Pine64 Allwinner firmware boot process
As with most Allwinner SoCs, out of reset the first ARM core starts executing code from the SoC internal mask ROM, mapped at address 0. This code checks for the FEL condition, which is a missing SD card on the Pine64. In this case it waits for requests via the USB-OTG port (the upper USB socket). If the FEL condition is not met, the ROM code will load 32KB from sector 16 of the SD card into a location in SRAM (TODO: where?) and will execute that code.
The Allwinner provided version of that SPL (called boot0) will further initialise the SoC, most interestingly it will setup the DRAM controller. Then it will load more data from the SD card:
From sector 38192 (19096 KByte) it will load the U-Boot binary into DRAM (most probably to address 0x4a000000). The size of that blob is located in a header right at this address, also it contains a checksum. The existing boot0 will present the expected and the calculated checksum, so this can be hacked as needed.
An ARM Trusted Firmware (ATF) based image called BL3-1 is loaded from sector 39664 (19832 KByte) to address 0x40000000 (beginning of DRAM). This most importantly contains the runtime part of the PSCI firmware and will later run in AArch64 EL3 mode. Beside providing the kernel with SMP support (
CPU_OFF) it also contains functions for resetting and shutting down the board.
The SCP firmware for the on-SoC management controller (arisc, an OpenRISC based CPU core) is loaded from sector 39752 (19876 KByte) into SRAM at address 0x40000 (not mentioned in the memory map?). This firmware is meant to run independently from the ARM core and apparently controls the power management IC (PMIC). Most likely it monitors the system (battery, charging) while the ARM cores are in deep sleep states. Also it can be used from the OS (or U-Boot) by sending commands to it to be executed. Apparently this is just wrapping access to the RSB bus on which the PMIC is connected and at the moment does not provide further abstractions.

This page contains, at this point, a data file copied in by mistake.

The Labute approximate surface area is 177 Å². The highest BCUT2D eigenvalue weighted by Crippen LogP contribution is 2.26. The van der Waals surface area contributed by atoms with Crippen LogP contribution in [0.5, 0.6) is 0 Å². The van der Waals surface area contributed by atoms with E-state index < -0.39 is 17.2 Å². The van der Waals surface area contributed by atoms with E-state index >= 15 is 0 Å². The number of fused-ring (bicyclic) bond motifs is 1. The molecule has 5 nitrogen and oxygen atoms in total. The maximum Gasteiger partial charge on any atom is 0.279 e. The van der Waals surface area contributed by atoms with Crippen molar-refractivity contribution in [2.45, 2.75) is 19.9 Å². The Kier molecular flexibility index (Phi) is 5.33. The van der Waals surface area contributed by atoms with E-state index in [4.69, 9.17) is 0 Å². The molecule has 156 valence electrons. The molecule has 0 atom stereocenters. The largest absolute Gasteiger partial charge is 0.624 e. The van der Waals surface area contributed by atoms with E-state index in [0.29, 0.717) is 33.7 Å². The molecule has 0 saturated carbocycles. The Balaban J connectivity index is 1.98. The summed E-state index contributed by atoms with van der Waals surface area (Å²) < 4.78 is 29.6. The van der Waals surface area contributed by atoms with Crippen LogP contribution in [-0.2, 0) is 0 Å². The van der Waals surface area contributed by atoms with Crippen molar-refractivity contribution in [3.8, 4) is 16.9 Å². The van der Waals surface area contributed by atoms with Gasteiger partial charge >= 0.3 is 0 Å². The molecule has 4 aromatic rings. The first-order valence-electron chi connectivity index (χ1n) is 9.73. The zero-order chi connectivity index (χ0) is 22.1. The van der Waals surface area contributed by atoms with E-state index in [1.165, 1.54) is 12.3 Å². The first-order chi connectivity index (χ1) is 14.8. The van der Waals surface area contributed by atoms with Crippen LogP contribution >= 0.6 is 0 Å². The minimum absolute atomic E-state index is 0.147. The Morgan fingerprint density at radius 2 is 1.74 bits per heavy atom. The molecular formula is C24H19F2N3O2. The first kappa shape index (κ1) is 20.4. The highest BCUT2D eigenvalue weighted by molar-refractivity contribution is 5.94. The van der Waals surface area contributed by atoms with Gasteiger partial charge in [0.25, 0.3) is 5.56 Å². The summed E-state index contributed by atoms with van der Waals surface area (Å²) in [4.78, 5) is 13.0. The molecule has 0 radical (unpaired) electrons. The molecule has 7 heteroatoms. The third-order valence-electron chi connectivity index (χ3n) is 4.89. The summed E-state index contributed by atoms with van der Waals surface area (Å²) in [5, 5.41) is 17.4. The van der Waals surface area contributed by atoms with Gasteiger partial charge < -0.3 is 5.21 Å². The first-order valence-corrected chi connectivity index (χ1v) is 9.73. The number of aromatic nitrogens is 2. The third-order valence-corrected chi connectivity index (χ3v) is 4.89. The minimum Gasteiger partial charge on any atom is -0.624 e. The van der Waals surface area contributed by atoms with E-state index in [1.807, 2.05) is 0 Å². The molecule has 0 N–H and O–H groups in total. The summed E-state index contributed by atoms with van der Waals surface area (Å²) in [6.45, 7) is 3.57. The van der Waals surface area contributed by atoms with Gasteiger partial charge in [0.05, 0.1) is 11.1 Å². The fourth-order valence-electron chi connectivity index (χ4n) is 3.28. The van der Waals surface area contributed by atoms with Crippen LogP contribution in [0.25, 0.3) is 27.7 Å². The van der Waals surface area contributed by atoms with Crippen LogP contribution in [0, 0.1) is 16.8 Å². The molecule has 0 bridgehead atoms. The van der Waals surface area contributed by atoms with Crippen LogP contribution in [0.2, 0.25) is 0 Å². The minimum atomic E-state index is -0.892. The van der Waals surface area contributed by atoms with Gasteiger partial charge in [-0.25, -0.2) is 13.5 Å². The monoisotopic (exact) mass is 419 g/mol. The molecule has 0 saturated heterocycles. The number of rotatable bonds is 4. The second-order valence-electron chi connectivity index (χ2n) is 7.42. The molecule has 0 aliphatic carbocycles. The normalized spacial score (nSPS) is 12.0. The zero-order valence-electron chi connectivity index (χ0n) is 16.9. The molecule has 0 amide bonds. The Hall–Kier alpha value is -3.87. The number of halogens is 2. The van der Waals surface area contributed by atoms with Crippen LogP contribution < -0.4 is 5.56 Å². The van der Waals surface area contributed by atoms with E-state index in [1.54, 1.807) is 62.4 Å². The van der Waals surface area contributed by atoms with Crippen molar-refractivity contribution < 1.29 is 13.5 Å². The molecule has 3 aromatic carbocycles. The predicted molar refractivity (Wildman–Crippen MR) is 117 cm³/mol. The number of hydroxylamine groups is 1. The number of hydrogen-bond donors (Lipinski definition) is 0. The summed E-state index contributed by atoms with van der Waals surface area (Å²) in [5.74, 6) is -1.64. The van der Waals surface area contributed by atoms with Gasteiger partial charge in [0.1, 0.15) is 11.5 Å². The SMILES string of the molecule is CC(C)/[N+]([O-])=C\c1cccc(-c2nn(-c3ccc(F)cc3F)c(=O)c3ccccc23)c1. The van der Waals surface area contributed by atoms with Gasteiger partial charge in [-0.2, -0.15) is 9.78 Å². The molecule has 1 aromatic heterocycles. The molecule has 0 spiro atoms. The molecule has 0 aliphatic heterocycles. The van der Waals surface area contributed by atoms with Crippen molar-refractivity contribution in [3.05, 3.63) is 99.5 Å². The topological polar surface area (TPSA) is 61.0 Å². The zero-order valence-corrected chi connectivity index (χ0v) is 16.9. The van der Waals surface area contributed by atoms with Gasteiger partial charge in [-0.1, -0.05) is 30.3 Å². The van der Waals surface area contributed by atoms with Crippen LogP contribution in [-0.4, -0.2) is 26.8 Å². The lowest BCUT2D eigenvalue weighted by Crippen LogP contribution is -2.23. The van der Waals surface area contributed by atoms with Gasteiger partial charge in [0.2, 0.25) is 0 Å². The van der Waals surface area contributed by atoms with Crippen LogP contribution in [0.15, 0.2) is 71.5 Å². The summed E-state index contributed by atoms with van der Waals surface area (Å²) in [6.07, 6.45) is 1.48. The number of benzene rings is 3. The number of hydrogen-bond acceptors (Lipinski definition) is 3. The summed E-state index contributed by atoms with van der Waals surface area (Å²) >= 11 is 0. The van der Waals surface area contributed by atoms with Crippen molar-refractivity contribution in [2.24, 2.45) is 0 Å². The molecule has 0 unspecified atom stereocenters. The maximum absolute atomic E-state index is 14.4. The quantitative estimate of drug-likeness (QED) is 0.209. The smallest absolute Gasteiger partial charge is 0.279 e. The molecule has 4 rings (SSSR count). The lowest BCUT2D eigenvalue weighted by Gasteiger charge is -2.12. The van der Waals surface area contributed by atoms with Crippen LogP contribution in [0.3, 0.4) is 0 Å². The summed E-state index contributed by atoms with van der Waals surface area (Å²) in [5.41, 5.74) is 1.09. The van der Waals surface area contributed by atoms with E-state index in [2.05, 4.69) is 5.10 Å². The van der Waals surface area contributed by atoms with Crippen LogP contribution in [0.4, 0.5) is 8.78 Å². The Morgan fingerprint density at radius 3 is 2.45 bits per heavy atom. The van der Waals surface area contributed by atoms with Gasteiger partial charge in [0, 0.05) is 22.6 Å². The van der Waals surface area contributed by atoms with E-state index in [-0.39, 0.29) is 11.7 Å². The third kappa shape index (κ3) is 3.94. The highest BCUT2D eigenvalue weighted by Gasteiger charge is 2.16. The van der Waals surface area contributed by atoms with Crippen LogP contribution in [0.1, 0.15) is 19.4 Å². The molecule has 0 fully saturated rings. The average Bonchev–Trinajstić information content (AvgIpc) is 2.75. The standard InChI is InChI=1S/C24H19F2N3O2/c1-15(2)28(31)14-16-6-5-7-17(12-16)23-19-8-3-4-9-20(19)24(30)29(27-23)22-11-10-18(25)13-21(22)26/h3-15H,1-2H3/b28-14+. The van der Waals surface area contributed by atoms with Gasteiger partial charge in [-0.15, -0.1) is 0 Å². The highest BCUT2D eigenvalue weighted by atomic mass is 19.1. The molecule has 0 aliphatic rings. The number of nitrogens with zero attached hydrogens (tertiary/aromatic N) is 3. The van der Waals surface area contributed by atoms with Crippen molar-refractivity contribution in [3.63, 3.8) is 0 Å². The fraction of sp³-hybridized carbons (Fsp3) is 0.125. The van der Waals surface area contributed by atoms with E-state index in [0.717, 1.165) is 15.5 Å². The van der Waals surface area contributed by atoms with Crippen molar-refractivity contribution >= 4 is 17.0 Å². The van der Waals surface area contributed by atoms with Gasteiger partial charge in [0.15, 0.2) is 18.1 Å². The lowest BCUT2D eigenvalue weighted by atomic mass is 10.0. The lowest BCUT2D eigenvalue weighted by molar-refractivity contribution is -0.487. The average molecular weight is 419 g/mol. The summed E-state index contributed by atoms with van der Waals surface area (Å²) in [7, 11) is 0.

At exactly 20MB (sector 40960) there is a partition table for the named partitions U-Boot (and possibly Android) uses. This follows Allwinners NAND partitioning scheme and is documented in the sunxi-tools code. This partition table occupies exactly 64KByte and contains four checksummed copies of the actual table. Offsets in this table are relative to the beginning of the table, so add 20MB (or 40960 sectors) to get the actual start address of a partition.
The header before the U-Boot binary covers the ATF and SCP blobs as well, so although the bootlog claims to load them separately, most likely those two are loaded together with U-Boot.
Once all the firmware parts are loaded, it transfers control to the BL3-1 image, which will initialise the CPU (again) and will drop control to U-Boot. All this is still happening in 32-bit mode, as the A64 SoC is hardwired to start in AArch32 mode, so both BROM and boot0 are actually 32-bit ARM code. U-Boot (which is fully 32-bit still) will then take over and will continue with executing the commands in the default "bootcmd" environment variable, if not interrupted before the timeout.